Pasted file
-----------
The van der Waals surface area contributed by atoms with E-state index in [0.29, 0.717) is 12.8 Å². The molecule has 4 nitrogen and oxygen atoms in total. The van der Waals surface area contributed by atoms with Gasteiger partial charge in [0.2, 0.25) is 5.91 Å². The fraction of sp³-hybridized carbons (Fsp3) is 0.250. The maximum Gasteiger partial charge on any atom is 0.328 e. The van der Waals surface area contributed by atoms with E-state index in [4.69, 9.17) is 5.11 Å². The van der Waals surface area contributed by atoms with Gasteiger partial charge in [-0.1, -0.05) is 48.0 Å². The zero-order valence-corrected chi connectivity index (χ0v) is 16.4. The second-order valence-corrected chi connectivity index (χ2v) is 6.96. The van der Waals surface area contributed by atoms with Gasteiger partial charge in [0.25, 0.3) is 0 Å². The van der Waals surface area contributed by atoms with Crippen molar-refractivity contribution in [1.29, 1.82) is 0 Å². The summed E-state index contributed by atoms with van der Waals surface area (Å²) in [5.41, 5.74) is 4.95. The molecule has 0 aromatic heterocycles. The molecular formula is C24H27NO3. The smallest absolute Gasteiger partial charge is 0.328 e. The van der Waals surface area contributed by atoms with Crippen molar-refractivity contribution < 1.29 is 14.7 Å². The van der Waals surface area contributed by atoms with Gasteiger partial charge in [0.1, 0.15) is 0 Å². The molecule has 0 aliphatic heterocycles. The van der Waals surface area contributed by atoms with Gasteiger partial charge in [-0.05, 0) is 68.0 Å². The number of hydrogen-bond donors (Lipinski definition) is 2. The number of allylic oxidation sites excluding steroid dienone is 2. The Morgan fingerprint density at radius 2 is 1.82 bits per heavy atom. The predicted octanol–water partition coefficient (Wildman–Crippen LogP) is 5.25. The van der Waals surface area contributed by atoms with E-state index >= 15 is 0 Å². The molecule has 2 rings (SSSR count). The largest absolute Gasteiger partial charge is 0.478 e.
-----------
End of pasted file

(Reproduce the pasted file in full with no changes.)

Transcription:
The van der Waals surface area contributed by atoms with E-state index in [0.29, 0.717) is 12.8 Å². The molecule has 4 nitrogen and oxygen atoms in total. The van der Waals surface area contributed by atoms with Gasteiger partial charge in [0.2, 0.25) is 5.91 Å². The fraction of sp³-hybridized carbons (Fsp3) is 0.250. The maximum Gasteiger partial charge on any atom is 0.328 e. The van der Waals surface area contributed by atoms with E-state index in [4.69, 9.17) is 5.11 Å². The van der Waals surface area contributed by atoms with Gasteiger partial charge in [-0.1, -0.05) is 48.0 Å². The zero-order valence-corrected chi connectivity index (χ0v) is 16.4. The second-order valence-corrected chi connectivity index (χ2v) is 6.96. The van der Waals surface area contributed by atoms with Gasteiger partial charge in [0.25, 0.3) is 0 Å². The van der Waals surface area contributed by atoms with Crippen molar-refractivity contribution in [1.29, 1.82) is 0 Å². The summed E-state index contributed by atoms with van der Waals surface area (Å²) in [5.41, 5.74) is 4.95. The molecule has 0 aromatic heterocycles. The molecular formula is C24H27NO3. The smallest absolute Gasteiger partial charge is 0.328 e. The van der Waals surface area contributed by atoms with Crippen molar-refractivity contribution < 1.29 is 14.7 Å². The van der Waals surface area contributed by atoms with Gasteiger partial charge in [0.1, 0.15) is 0 Å². The molecule has 0 aliphatic heterocycles. The van der Waals surface area contributed by atoms with Gasteiger partial charge in [-0.05, 0) is 68.0 Å². The number of hydrogen-bond donors (Lipinski definition) is 2. The number of allylic oxidation sites excluding steroid dienone is 2. The Morgan fingerprint density at radius 2 is 1.82 bits per heavy atom. The predicted octanol–water partition coefficient (Wildman–Crippen LogP) is 5.25. The van der Waals surface area contributed by atoms with E-state index >= 15 is 0 Å². The molecule has 2 rings (SSSR count). The largest absolute Gasteiger partial charge is 0.478 e.